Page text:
It goes without saying that public relations professionals are expected to participate in the emergence of social media as a medium for their profession. The advent of Twitter in particular was the wake-up call to many PR practitioners that the landscape of their profession was changing fast. Twitter seemed to explode overnight with “social media experts” feverishly tweeting and retweeting anything and everything related to developments in the social media space.
A quick survey of the online content that PR professionals post yields a predictable conclusion: whether it is Facebook, Twitter or a blog, the content tilts heavily toward aggregating articles related to social media and discussing industry trends. I follow several individuals on Twitter who dedicate their online presence almost exclusively to social media issues. While there is certainly value in the exchange of information among professionals collectively grappling with industry change, I have to believe that most PR professionals also have interests outside of their professional life which compete for a place in their online personality.
The question is whether we as professionals are expected to dedicate our online persona exclusively to the practice of PR, or if there is room for us to utilize social media tools to express personal – even controversial – viewpoints.
I would argue that the most significant contribution social media sites have made to culture is the democratization of the message. The Biz Stones of the world rightly anticipated that the individual, given the opportunity, would editorialize on everything from Coca-Cola Zero to the State of the Union. While most PR professionals who are active online seem content to limit their discussion to their professional life (at least that is what I have observed), they cannot be expected to forego participation in this new democracy.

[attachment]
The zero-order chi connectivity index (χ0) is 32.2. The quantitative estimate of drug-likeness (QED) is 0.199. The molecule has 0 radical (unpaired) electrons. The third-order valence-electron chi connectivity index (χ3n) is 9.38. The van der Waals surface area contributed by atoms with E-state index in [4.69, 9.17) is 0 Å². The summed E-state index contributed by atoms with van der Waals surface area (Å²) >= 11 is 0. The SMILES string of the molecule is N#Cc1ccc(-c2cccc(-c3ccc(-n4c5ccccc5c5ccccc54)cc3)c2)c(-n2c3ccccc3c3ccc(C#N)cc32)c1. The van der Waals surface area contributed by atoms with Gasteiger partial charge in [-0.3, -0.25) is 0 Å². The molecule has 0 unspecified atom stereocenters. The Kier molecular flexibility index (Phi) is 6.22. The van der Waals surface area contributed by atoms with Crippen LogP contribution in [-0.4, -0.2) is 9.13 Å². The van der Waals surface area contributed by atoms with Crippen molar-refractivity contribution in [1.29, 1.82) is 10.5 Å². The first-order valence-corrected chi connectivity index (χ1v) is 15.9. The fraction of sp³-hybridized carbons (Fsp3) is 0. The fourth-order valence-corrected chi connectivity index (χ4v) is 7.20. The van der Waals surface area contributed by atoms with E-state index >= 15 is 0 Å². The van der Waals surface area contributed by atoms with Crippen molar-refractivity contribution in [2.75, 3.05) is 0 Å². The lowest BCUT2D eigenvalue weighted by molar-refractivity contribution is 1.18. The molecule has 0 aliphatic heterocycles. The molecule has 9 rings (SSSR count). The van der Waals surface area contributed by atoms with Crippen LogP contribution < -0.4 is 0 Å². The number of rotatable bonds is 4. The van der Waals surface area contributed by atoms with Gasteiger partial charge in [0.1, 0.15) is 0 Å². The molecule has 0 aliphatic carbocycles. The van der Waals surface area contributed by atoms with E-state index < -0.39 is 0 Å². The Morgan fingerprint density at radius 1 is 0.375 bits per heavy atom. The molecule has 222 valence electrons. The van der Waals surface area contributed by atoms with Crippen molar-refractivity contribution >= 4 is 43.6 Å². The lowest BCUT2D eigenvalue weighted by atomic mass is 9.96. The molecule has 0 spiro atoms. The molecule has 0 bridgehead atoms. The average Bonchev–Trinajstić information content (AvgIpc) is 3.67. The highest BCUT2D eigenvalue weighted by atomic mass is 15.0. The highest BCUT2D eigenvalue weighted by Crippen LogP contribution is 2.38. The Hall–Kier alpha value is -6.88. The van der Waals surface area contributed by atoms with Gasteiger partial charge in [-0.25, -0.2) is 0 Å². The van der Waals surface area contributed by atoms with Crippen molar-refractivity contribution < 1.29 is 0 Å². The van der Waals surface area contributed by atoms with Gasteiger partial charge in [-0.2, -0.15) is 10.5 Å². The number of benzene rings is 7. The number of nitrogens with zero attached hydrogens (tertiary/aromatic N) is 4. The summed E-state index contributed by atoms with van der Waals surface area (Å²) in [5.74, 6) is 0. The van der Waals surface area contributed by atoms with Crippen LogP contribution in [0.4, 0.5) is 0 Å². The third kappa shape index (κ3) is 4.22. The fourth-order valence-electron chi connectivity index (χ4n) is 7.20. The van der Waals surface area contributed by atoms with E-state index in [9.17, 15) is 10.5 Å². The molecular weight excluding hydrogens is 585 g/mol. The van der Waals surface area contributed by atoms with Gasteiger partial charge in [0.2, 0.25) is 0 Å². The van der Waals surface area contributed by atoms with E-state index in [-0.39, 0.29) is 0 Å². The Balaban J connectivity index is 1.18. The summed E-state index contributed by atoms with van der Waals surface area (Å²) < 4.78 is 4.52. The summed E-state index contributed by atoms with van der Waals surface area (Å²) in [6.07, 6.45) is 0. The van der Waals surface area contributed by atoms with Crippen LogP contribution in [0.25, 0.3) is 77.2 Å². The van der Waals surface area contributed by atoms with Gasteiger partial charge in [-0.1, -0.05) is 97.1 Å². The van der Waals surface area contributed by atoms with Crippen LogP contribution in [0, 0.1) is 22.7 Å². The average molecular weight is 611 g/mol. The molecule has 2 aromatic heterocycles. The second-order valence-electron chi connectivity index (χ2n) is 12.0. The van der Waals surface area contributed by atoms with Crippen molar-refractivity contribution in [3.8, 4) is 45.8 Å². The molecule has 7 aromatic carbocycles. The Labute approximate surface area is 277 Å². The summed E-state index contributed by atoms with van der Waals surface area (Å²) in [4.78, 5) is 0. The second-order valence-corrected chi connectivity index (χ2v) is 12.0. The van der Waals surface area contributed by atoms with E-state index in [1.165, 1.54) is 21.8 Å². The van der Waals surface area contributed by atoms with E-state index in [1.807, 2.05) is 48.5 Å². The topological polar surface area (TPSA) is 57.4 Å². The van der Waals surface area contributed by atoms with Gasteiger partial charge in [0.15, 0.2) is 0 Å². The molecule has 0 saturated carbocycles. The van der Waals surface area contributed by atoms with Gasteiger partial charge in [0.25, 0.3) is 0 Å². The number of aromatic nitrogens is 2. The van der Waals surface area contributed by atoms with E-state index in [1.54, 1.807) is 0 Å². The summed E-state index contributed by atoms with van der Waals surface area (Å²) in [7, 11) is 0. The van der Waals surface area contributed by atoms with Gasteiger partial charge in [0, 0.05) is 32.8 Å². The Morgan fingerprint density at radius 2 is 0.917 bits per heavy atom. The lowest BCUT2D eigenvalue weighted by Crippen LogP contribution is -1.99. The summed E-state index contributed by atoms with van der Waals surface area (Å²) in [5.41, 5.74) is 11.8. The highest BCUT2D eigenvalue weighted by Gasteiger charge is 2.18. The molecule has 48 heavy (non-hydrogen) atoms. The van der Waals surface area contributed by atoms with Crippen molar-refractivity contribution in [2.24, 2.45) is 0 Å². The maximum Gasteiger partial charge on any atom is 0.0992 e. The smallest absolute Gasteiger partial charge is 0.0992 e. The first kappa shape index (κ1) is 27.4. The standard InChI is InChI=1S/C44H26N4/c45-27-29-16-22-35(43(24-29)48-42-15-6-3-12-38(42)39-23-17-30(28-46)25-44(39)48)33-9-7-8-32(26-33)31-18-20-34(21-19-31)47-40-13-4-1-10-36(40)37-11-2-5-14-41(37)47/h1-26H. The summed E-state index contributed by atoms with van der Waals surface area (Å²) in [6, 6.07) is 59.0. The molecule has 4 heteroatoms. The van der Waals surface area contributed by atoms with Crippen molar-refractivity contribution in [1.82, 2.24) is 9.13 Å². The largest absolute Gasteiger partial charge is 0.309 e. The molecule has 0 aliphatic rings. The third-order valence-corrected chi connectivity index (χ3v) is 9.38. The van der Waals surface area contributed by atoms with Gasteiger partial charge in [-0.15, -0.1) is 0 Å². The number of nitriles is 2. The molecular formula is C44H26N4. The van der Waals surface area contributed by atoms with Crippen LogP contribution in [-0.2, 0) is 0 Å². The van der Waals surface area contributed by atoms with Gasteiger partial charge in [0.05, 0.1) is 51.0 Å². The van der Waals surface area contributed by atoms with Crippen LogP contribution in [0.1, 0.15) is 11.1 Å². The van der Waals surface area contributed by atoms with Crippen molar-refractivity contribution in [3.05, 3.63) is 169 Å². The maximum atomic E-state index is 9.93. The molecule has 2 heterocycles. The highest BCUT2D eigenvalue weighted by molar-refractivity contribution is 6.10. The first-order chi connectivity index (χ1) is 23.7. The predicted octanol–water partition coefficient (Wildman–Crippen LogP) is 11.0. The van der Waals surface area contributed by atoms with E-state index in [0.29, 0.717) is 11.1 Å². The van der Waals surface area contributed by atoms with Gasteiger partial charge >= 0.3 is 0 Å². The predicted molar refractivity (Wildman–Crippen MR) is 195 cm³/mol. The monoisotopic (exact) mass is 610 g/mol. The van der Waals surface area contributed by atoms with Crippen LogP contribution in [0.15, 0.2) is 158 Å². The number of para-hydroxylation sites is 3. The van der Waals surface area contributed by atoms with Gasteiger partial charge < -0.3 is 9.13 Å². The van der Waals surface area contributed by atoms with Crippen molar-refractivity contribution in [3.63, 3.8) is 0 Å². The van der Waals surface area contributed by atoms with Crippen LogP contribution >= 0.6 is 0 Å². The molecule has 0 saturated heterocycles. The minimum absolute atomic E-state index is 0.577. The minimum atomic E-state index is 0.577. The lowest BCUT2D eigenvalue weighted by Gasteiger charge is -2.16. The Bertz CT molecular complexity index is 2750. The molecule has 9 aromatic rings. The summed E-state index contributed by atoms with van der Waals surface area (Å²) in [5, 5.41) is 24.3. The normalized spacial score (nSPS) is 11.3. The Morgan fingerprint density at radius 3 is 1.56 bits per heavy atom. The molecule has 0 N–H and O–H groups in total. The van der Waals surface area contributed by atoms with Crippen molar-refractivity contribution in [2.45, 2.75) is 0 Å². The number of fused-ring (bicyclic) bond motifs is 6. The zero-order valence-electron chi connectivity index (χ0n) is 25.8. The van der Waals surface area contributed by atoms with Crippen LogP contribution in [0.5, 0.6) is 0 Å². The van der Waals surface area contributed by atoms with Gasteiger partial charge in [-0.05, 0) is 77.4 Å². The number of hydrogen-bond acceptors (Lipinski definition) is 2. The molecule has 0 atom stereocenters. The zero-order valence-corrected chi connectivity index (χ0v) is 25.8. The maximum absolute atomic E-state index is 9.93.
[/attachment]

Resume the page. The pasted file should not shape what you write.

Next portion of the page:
Below are three common sense suggestions to help start a conversation about the public expectations and personal persuasions of PR professionals. I will let the PR ethicists out their deal with dilemmas relating to the field’s ethical code of conduct; that is beyond the scope of this blog post.
First, if you have strong political views and cannot keep them to yourself, consider addressing separate topics on each Web site. For example, use Twitter as a forum for discussing your profession and Facebook to rant about your congressman. Even if your Facebook friends and Twitter followers overlap, they will know what to expect when visiting each site. By constructing a virtual wall between your personal and professional life, it will be difficult for anybody to claim that your opinions corrupt your professional judgment, or worse, that you were expressing the views of a client when you were really just ranting.
Second, if you do choose to mix your personal and professional life on a single site, be consistent so that your audience knows what to expect from you. If your followers expect you to discuss social media and technology issues, and you randomly interject a personal anecdote about a political fundraiser you attended, understand that some followers may be turned off. However, if you regularly address controversial social/political issues in your Tweets – even if you mostly discuss your professional life – your audience will understand you better and (hopefully) appreciate your transparency.
Thirdly, and this is a no-brainer, be aware of the issues your client is involved in and take them into account before posting anything online. This is especially true if you regularly discuss media issues and personal matters using the same Web site, as this elevates the risk that somebody could associate your personal opinions with your client.
It is easy to forget that social media was created to help people build relationships. Many of the lessons learned from our non-virtual interactions have yet to translate into the social media culture. The same friend who would rather avoid an in-person conversation about politics probably wants to avoid it online, too. The storming phase of a relationship – when two individuals search for equilibrium by exploring the limitations of their behavior – also exists online. By deliberately and consistently helping your network understand who you are, you should be able to achieve that equilibrium. Of course, issues related directly to a client require extra sensitivity.
While you cannot (and do not want to) please everybody, a little foresight can protect you as you build solid online relationships, participate in your culture, and protect the interests of your clients.